About sample size, statistical confidence, and emotional confidence
One concept should now be clear: A random sample of ballots is a miniature version of the entire election. The same winner will emerge from both–if both are accurately counted.
In the first exercise above, Black had more votes in the whole set of ballots from which the sample was drawn. As a result, more of the randomly selected ballots contained votes for Black than for Red. In the second exercise, Black did NOT have more votes than Red, and so we could not confirm a Black victory no matter how many ballots we randomly drew.
In other words, when preliminary election results have identified the correct winner, inspection of a relatively small number of randomly selected ballots provides strong evidence of accuracy. Conversely, if preliminary election results identified the wrong winner, inspecting a random sample of ballots will reveal the problem before officials certify the election.
Once we see that random samples reflect the true results, the next question is what size sample works best. Smaller samples reduce work, but increase uncertainty. Larger samples provide more confidence, but are more work.
This demonstration started with samples of 10 cards, which in the 65-card ‘election’ was a little more than 15% of the ballots. In a real election audit, the initial sample size would not need to be anything close to 15% of total ballots, particularly if the preliminary results indicated an outcome as decisive as this one.
To work through a real-life example, let’s look at the 2018 race for US Congress in Wisconsin’s First Congressional District. This reasonably close and hotly contested race filled the seat being vacated by former Speaker Paul Ryan. The actual results were: 325,003 total ballots; 177,490 votes for Steil; 137,507 for Bryce; and 10,006 for Yorgan.
When you plug these results along with a 10% risk limit into the online tools for ballot-polling RLAs, statistical operations built into that tool predict that you will likely be able to confirm Steil’s victory, if Steil actually won, with an initial sample of only 301 ballots. That’s only one-tenth of one percent of the 325,003 total ballots. If Steil did not truly win, auditing 301 ballots would produce results more like the second example above–forcing officials to keep expanding the sample until it was obvious that the Election-Night results were incorrect. (Instead of using +5, -10, and 25 total points as indicators of confidence, officials would have counted the votes in the sample and could have used the online tools to assess the results. See the section titled “Should more ballots be audited?” at the bottom of this page.)
If election officials did not believe that 301 ballots would provide voters with enough subjective confidence in the result (as opposed to statistical confidence), they could have selected a smaller risk limit. In this congressional election, a 5% risk limit would have needed an initial random sample of 389 ballots; a 1% risk limit, a random sample of 594 ballots. Or, election officials could adopt an audit policy that every initial sample will contain either enough ballots to support a 5% risk limit, or 1,000 ballots, whichever is greater.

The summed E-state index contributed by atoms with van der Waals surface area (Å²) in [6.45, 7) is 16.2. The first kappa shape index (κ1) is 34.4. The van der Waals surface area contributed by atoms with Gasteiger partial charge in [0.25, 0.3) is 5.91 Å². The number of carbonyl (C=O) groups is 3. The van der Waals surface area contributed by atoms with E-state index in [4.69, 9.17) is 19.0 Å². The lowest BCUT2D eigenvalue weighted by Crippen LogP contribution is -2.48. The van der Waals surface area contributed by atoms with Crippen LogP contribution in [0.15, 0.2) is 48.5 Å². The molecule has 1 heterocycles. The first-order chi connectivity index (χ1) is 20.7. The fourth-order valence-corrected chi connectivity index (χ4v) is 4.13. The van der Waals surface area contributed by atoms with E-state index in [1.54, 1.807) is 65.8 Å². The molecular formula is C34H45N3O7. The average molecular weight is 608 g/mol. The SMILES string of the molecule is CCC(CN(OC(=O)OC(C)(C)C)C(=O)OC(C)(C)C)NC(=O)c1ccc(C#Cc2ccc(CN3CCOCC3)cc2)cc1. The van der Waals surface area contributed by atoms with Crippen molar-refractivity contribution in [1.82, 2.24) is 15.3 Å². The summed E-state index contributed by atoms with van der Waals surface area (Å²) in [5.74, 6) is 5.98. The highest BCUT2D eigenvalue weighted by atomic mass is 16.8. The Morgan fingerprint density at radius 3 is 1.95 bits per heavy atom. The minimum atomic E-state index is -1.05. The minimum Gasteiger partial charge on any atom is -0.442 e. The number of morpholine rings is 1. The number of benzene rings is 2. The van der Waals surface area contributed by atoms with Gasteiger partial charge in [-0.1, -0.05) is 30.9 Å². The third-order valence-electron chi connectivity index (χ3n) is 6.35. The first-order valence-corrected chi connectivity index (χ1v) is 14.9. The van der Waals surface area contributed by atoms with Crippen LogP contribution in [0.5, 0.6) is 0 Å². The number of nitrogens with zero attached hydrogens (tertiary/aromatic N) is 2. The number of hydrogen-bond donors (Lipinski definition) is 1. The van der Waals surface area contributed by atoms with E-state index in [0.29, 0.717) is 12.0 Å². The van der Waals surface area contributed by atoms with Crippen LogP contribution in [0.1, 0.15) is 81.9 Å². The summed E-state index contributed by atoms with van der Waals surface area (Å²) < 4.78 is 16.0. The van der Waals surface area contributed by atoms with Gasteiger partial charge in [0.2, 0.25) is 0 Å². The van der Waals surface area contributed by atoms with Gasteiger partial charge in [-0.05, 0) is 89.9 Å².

Other lessons from this exercise
This exercise highlighted risk-limiting audits’ tightly focused purpose—to detect and correct any outcome-altering miscounts. This purpose is critical for election security and for voter confidence, but does not solve all problems. Election officials must perform other types of reviews to determine the cause of any miscounts and to monitor other important issues, including:
The presence of any miscounts that may have disenfranchised some voters without affecting the outcome;
The accuracy of any single precinct’s or voting machine’s tabulation;
The quality of any of the processes that determine which ballots were cast and accepted, such as issues with voter registration or ID, or whether all and only valid absentee ballots were accepted and counted.
In addition, this exercise simulated only one type of risk-limiting audit, known as a “ballot-polling audit.” Depending upon the size of the election, the type of records created by the voting-equipment, and other factors, election officials might decide to use a different type of RLA, such as a “comparison risk-limiting audit” or a Bayesian audit. Election officials do not need to read and digest the scholarly articles. Federal officials, staff in jurisdictions that have experience with auditing, and other experts are willing to help local election clerks understand the options well enough to make the right choices and get started with election auditing. A local election official can likely find useful help as close as the nearest local government official who has expertise related to auditing or quality assurance.
This exercise also probably raised some implementation questions: How can election officials draw a random sample in a election for which ballots are stored in sealed bags across hundreds of municipalities? How do you know how big your sample needs to be if you want to verify the outcomes in two or more races? Election officials who have started with risk-limiting audits have tackled these questions, and more solutions are being worked out with each new election. The solutions are not always easy or obvious, but local election officials who want to try their hand at risk-limiting audits need only to ask those with experience.
Finally, this exercise demonstrated that even risk-limiting audits might, on occasion, fail to detect miscounted election results. A 90% chance that serious fraud will be detected and corrected is the same thing as a 10% chance it will not be.
That highlights the need to keep two other facts in mind. First, a 90% chance of detecting fraud is better than the 0% chance that non-auditing election officials and their voters now tolerate. Second, the audits’ greatest value is, arguably, deterrence. When would-be election thieves contemplate a 90% risk of getting caught, there’s a good chance that election officials will have no electronic election fraud to detect.electionscounting votesWisconsinrisk-limiting auditsdemonstratio